I have a confession: I don’t really know what I believe. About God. About faith. About what happens after we die. I’ve been having what some might call a ‘crisis of faith’ for years, but I’ve been feeling the weight of these questions especially heavy for several weeks, and I wonder if opening up about them here might help me get closer to the answers. Or, perhaps it might help someone else who has questions feel a little less alone.
I grew up going to church every Sunday. Twice every Sunday, actually – we had a morning service and an evening service. I attended Wednesday night Bible Study, which was actually just another church service. I went to Friday night Youth Group, and Saturday night Prayer Meeting. To top it off, I attended a Christian school that was hosted by our church. I was at church every day. Every day.
Church wasn’t just something I attended. It was a part of who I was. It was family. It was home. With all of this Christianity surrounding me, there was very little room to question what it was that I believed. Even though I didn’t feel as though there was much room to question, I must have made room, because I still found myself questioning. Wondering about why we did things the way we did things.
A lot has changed since those early years. A lot has stayed the same. I still go to church every Sunday. I see so much benefit it doing life as a part of a community, so much benefit in believing in something bigger than myself. I still identify as a Christian. I believe that there’s a Creator, and I believe that Christianity provides a framework that makes it possible for me to connect with that Creator and with other people. I don’t still identify as any particular brand of Christianity, though. I’ve put away the letters that I think did more to separate me from other humans than they did to inspire unity among people or connection with God. For the most part, I feel pretty grounded in this.
What if there’s not a right way? What if there is? What if I’ve missed it?
But, I still have doubts. I still have a lot of questions. Like, is the Creator that I believe in only the God of Christians? Only the God of a particular denomination of Christians? Am I supposed to believe that, out of all the people on the planet, I happened to be born into the tiny percentage of them that had stumbled upon the right way to get to God? What about the billions of people that grew up believing a different way? They’re all doomed unless they do something I was taught that I could NEVER do – convert to another religion? How do we even know that there is a ‘right’ way? Aren’t we all doing this for the first time? What if there’s not a right way? What if there is? What if I’ve missed it? If there is a God (and, I truly do suspect that there is), shouldn’t he be big enough to handle my questions?
Of all my questions, though, the biggest one is this: Does my doubt mean that I don’t have faith? Do my questions preclude me from participating in something that means so much to me in so many ways? I hope not. It didn’t seem to for folks like Job, or David, or Moses, or John the Baptist, or even Jesus – and the list goes on and on.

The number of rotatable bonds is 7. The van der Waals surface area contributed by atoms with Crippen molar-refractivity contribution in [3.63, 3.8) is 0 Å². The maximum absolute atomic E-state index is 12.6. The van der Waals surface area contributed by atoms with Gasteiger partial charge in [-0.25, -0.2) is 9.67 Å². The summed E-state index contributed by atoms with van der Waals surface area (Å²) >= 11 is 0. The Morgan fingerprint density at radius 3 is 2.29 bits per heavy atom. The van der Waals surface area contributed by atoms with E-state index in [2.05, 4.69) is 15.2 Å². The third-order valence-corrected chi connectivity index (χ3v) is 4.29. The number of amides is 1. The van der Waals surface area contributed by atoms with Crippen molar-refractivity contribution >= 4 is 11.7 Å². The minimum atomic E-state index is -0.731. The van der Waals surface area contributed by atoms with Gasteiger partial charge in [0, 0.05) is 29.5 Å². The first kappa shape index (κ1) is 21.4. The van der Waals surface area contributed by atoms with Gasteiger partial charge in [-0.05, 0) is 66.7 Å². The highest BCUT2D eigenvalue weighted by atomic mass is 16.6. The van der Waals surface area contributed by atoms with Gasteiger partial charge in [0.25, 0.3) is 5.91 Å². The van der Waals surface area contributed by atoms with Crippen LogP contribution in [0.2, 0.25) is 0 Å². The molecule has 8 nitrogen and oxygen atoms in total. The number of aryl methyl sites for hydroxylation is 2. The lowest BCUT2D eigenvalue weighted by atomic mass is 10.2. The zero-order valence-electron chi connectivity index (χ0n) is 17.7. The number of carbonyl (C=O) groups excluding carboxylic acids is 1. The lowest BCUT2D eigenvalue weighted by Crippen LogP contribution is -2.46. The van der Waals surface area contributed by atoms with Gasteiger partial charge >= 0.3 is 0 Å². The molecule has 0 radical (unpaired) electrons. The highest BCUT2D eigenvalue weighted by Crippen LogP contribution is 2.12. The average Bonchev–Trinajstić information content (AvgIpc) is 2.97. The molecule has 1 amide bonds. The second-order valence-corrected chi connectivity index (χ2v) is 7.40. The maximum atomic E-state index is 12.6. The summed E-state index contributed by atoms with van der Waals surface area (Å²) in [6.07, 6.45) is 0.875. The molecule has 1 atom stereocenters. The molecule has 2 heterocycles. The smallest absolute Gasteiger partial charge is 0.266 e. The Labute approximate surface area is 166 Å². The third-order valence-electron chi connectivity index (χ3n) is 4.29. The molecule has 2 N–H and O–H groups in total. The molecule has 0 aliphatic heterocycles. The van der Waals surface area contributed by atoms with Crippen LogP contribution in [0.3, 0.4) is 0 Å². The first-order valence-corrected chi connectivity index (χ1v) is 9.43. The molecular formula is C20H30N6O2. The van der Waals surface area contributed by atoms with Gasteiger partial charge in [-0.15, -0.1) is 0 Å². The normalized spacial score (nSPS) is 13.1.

Maybe I’m not having a ‘crisis of faith’ as much as I’m acknowledging that faith itself is a crisis – a struggle to believe in spite of the inability to know something for sure. I have the following words tattooed on my right arm:
קוֹלִי אֶל-אֱלֹהִים וְאֶצְעָקָה; קוֹלִי אֶל-אֱלֹהִים, וְהַאֲזִין אֵל
It’s the first verse of Psalm 77, in its original Hebrew form. A paraphrase would read, “I yell out to my God, I yell with all my might, I yell at the top of my lungs. He listens.” (The Message) These words serve as a reminder to me – a reminder that I choose to believe my Creator hears me even if I don’t know that he does. On the opposing arm, I have inked,
It’s Greek, and it is recorded as being Jesus’ last words, “It is finished”. This tattoo reminds me that I believe I can’t earn God’s love. If the Gospel is true, no amount of believing or questioning can undo the work that Jesus did on the cross. This faith grounds me even though I often wrestle with it.
I think life would be a lot easier if I had answers to all of my questions. But, maybe there’s something sacred in not knowing. Maybe the quest for truth is a kind of truth in itself. Maybe the questions that inspire me to look outside of myself for answers are the conduit for connection. Maybe doubt doesn’t mean the absence of faith as much as it proves the presence of it. I don’t know that I’ll ever find the answers I’m looking for. Maybe if I have the courage to ask the questions, though, I’ll get a little bit closer. And, maybe doing life with other people that have questions is just as important as finding the answers to the questions that plague us.
What are your questions? I’d love to hear about your journey, so join the conversation by commenting below.